Sometime back, I posted an article called “It’s Easy Being Green” to this blog. It seems appropriate to come back to that topic, because it bears repeating.
Green building is the application of common sense to the way we build. For every project, one starts with a palette of materials. If a designer/builder uses them wisely and respects what each specific material wants to do, there will be little waste on a project. Let’s see: little waste, little shipped to the landfill. Check.
As a plant follows the sun, so should we. If we pay attention to how a building is sited, we can take advantage of the sun’s position and the energy that is available at no cost to all of us. Proper placement of glass, overhangs, and appropriate allocation of interior spaces will result in spaces that are heated by the sun in winter, but shaded in summer. In my part of the country, these considerations are particularly important for outdoor spaces. As an example, a west facing porch is worthless late in the day when most of us have time to use it. An east facing porch, on the other hand yields a wonderful place to enjoy breakfast and most days, dinner, particularly if there is a stream or river nearby. Absent a body of water, a screened porch with appropriate landscaping around it will allow one to enjoy the sounds of nature. Let’s see: passive solar design; a little common sense. Check
Now that we have a house that’s built to common sense metrics, we need to install a high performance thermal package consisting of insulation, air barriers, and a high efficiency HVAC system. There are many ways to insulate and air seal a house, and I’m not out to promote any particular system, particularly since there is no “one size fits all” system. Nowadays, efficient HVAC equipment is readily available and not terribly expensive. A little common sense in the design and construction of the duct system along with the introduction of the appropriate amount of fresh air and removal of the appropriate amount of humidity should have interior comfort exactly where it should be. Thermal performance. Check.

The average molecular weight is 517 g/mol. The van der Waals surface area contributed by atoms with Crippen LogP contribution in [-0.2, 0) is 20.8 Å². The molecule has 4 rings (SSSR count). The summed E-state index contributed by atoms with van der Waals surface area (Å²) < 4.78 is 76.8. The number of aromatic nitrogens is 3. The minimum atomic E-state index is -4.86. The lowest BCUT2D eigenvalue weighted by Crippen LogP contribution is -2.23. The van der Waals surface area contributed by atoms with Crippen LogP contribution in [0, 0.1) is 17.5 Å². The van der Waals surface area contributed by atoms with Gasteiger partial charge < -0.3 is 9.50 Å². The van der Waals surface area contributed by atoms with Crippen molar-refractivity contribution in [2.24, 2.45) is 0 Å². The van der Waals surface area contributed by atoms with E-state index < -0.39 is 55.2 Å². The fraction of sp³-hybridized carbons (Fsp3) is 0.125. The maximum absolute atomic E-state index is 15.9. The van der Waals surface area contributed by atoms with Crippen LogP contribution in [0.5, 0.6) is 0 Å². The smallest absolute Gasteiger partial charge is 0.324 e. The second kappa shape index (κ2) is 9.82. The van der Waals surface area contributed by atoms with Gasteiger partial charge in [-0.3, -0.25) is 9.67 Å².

Fold in a high efficiency lighting system incorporating as much daylighting as possible. For daylighting, refer to paragraph three above. Daylighting. Check.
Finally, make common sense choices of materials. After all, we don’t want to poison the occupants of our buildings, nor do we wish to poison society at large through the environmental impact of extracting, manufacturing, and transportation of materials. Green products. Check.
Stir it all together and the result should be a green building that will last for generations to come. Satisfaction for doing the right thing. Check.